In February, I said all eyes should be on Verizon this quarter to see if the Droid refresh could push back the iPhone’s advance. Well, it helped but iPhone still beat all other Verizon smartphones combined. Good news for Apple, not so good for Android.
The Verizon Microcosm
I previously explained that a major element of Android’s rise was its ability to reach markets without the iPhone, such as the Verizon network before 2011. Fostered by Verizon’s own Droid brand, Android phones bloomed at the carrier, unhindered by direct competition from the iPhone. Droid became a lynchpin in Android’s success in the States.
But then Verizon did get the iPhone and, with the launch of the 4S, Apple’s mobile monster outsold all other VZW smartphones combined. Some questioned if this punch in the gut signaled the end of Android’s dominance in the States. I decided to wait another quarter and see if the Droid counter-offensive could help. It did, but not by enough.
The Droid strikes back
The Droid brand came back swinging with the triple-threat of Droid Razr, Droid Razr Maxx and Droid 4. Joining them were Google’s flagship Galaxy Nexus running the latest, greatest version of Android, Ice Cream Sandwich, and a couple others from LG. All supported Verizon’s heavily promoted 4G LTE network while the iPhone did not. Further backing them were buy-one-get-one deals and double-servings of data. (And at least one anecdote of “Android over iPhone” hard-selling.) It was as strong a response as Verizon could have delivered without paying people to use Droids, and it still came up short.
Those efforts surely are a major reason iPhone sales were down at the carrier, but it still accounted for more than half of Verizon’s smartphone sales, well above the 45% mark I had set as make or break for the Droid counterstrike. Admittedly that’s an arbitrary goal line, but certainly we can agree that with all these advantages – flagship debuts, pricing, network, home turf – Android phones should not be getting outsold by the iPhone again.
Most troublesome is the likelihood that those advantages will diminish this year. It is expected that Apple will add 4G LTE to this year’s iPhone and drops the price of the iPhone 4 to free on contract. The iPhone is unlikely to ever get the BOGO deals that Droids and other Android phones receive, but a “free” iPhone narrows the gap on a competitive edge that already wasn’t enough to beat the iPhone.
Also keep in mind that the iPhone didn’t just outsell Android on VZW; it outsold all other smartphones combined, including BlackBerry and Windows Phone. Granted, those sales probably account for a single digit percentage of their smartphone sales, but it still widens the gap between Android and iPhone on Verizon. With Verizon talking seriously about supporting Windows Phone as a “third ecosystem”, that margin could widen further as resources backing Droid are divided.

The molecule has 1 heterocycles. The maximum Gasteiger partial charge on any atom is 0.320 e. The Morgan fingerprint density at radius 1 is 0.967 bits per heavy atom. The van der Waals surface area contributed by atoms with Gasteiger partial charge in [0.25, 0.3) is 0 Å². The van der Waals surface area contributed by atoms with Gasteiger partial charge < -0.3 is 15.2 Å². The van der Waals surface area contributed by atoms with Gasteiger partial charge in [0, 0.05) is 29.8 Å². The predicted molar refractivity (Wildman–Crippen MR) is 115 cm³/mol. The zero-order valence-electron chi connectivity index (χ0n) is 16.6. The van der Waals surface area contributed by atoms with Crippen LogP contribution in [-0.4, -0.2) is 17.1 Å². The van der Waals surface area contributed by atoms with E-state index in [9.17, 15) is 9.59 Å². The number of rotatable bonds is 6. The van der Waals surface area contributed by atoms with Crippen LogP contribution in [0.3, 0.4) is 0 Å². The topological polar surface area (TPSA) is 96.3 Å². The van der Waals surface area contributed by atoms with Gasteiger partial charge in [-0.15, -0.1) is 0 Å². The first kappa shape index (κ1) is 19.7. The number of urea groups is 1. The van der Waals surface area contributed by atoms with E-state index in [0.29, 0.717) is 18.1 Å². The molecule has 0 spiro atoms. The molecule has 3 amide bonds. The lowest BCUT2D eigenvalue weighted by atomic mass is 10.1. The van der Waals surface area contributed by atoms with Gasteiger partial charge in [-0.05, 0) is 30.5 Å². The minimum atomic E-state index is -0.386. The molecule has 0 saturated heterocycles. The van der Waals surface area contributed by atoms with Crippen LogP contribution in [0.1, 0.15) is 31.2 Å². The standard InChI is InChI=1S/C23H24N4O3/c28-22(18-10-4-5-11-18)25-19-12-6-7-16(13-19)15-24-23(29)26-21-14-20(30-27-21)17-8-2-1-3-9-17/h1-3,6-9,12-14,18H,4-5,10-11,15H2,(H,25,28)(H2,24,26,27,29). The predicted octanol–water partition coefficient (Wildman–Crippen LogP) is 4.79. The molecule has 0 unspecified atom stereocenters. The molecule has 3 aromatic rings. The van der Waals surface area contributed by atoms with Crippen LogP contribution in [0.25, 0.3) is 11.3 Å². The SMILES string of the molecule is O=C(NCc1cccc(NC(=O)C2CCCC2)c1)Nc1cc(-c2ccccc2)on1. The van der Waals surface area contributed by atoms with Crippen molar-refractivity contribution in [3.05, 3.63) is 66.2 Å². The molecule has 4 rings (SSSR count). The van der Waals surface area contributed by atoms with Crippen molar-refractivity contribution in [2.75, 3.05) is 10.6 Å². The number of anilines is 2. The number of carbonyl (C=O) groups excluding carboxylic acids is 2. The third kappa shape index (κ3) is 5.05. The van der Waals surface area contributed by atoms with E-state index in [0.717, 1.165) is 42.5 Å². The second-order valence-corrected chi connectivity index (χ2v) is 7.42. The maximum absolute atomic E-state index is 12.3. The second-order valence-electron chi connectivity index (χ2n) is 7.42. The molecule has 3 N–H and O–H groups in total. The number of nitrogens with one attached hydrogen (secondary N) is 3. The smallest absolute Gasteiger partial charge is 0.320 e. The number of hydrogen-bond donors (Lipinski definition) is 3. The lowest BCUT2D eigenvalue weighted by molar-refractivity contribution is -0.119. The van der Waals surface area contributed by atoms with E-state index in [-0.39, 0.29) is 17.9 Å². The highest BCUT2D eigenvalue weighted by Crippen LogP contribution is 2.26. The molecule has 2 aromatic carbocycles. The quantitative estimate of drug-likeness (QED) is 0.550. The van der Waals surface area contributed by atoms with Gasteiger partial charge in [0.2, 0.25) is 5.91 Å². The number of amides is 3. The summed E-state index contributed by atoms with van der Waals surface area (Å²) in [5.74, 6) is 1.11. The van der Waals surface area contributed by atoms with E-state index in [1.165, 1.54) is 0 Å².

Creeping into more Android U.S. strongholds
In addition to the situation at Verizon, we’ve also seen Apple expand their reach to regional U.S. carriers, bringing the iPhone to areas where buying it was impractical. Research has shown that Android phones are more popular than the iPhone in rural areas, but this surely has more to do with to lack of service than anything else. As with Verizon, these regions were iPhone-free voids open for Android phones to roam. Now they are battlefields for head-to-head competition and the outlook for Android there is bleak.
There are no Android brands at the regional level as strong as Verizon’s Droid. iPhone prices are actually lower among regional carriers than on the nationals. Without 4G LTE, it’s a level playing field for wireless speed between the iPhone and its competitors. Android phones on regional carriers have none of the advantages that they have on Verizon’s network. Without them, it’s bound to be a very lopsided battle. There is no reason to believe this trend won’t continue as the iPhone expands to more carriers globally.
Reality check for Android
This of course does not mean the game is over for Android, but it does mean its free ride to the top is. There are still plenty of iPhone-free markets Android can continue to rule, but its days of staying clear of the iPhone are over. The iPhone is on the march, and the Android crowd is forced to meet it head-to-head. If carriers and handset makers hope to hold their ground, they need to seriously step up their game.
Matching the iPhone on features is necessary, but it isn’t enough. Android phones need to start matching it on other fronts too: software support, ecosystem, and marketing. Handset makers, particularly Samsung and Google/Motorola, clearly realize this and are working hard to replicate Apple’s efforts as they carve their own sub-platforms of the Android meta-platform. Carriers such as Verizon that want to be more independent of the iPhone must adopt those platforms, build their own, or step out of the way. If they don’t, the iPhone will continue to dominate sales in direct competition for many more quarters to come.